Patent Foramen Ovale and Cryptogenic Strokes in the Stroke in Young Fabry Patients Study
Background and Purpose—A patent foramen ovale (PFO) is disproportionately prevalent in patients with cryptogenic stroke. Without alternative explanations, it is frequently considered to be causative. A detailed stratification of these patients may improve the identification of incidental PFO.
Methods—We investigated the PFO prevalence in 3497 transient ischemic attack and ischemic stroke patients aged 18 to 55 years in the prospective multicenter SIFAP1 study (Stroke in Young Fabry Patients 1) using the ASCO classification. Patients without an obvious cause for transient ischemic attack/stroke (ASCO 0) were divided into subgroups with and without vascular risk factors (ASCO 0+ and 0−). In addition, we looked for PFO-related magnetic resonance imaging lesion patterns.
Results—PFO was identified in 25% of patients. Twenty percent of patients with a definite or probable cause of transient ischemic attack/stroke (≥1 grade 1 or 2 ASCO criterion; n=1769) had a PFO compared with 29% of cryptogenic stroke patients (ASCO 0 and 3; n=1728; P<0,001); subdivision of cryptogenic strokes revealed a PFO in 24% of 978 ASCO 3 patients (n.s. versus ASCO 1 and 2) and a higher prevalence of 36% in 750 ASCO 0 cases (P<0.001 versus ASCO 3 and versus ASCO 1 and 2). PFO was more commonly observed in ASCO 0− (n=271) than in ASCO 0+ patients (n=479; 48 versus 29%; P<0.001). There was no PFO-associated magnetic resonance imaging lesion pattern.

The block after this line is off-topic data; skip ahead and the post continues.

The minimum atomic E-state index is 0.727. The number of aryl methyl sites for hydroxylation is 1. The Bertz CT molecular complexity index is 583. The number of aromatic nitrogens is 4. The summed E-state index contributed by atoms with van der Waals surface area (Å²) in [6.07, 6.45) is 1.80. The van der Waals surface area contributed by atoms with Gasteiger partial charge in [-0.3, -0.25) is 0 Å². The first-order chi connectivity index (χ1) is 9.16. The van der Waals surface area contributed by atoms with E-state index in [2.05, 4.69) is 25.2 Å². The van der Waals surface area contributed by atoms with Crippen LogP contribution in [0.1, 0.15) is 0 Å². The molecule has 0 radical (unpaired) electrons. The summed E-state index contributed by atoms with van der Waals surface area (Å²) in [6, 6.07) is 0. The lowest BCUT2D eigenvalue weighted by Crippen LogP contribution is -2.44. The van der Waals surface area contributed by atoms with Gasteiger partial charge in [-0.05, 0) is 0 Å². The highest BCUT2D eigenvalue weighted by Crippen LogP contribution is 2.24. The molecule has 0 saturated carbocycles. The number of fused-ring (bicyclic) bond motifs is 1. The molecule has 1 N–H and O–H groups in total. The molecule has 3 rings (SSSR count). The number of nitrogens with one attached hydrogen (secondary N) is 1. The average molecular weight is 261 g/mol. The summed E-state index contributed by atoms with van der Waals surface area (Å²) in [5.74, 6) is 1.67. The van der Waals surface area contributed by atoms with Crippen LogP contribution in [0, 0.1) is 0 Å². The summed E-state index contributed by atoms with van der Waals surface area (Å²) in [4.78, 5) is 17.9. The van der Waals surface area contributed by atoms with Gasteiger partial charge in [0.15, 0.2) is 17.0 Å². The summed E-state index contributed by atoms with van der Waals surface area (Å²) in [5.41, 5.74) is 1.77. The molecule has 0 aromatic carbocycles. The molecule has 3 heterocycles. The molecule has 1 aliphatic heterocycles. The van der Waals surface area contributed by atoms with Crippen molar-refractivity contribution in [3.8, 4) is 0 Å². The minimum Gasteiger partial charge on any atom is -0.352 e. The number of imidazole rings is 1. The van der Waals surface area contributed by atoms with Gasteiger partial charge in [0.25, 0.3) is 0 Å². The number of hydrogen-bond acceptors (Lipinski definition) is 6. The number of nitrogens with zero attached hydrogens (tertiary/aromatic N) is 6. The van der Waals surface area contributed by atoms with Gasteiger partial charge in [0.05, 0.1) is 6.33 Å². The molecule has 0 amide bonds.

Conclusions—Cryptogenic stroke patients demonstrate a heterogeneous PFO prevalence. Even in case of less conclusive diseases like nonstenotic arteriosclerosis, patients should preferentially be considered to have a non-PFO-mediated stroke.
- Received April 9, 2016.
- Revision received September 5, 2016.
- Accepted October 14, 2016.
- © 2016 American Heart Association, Inc.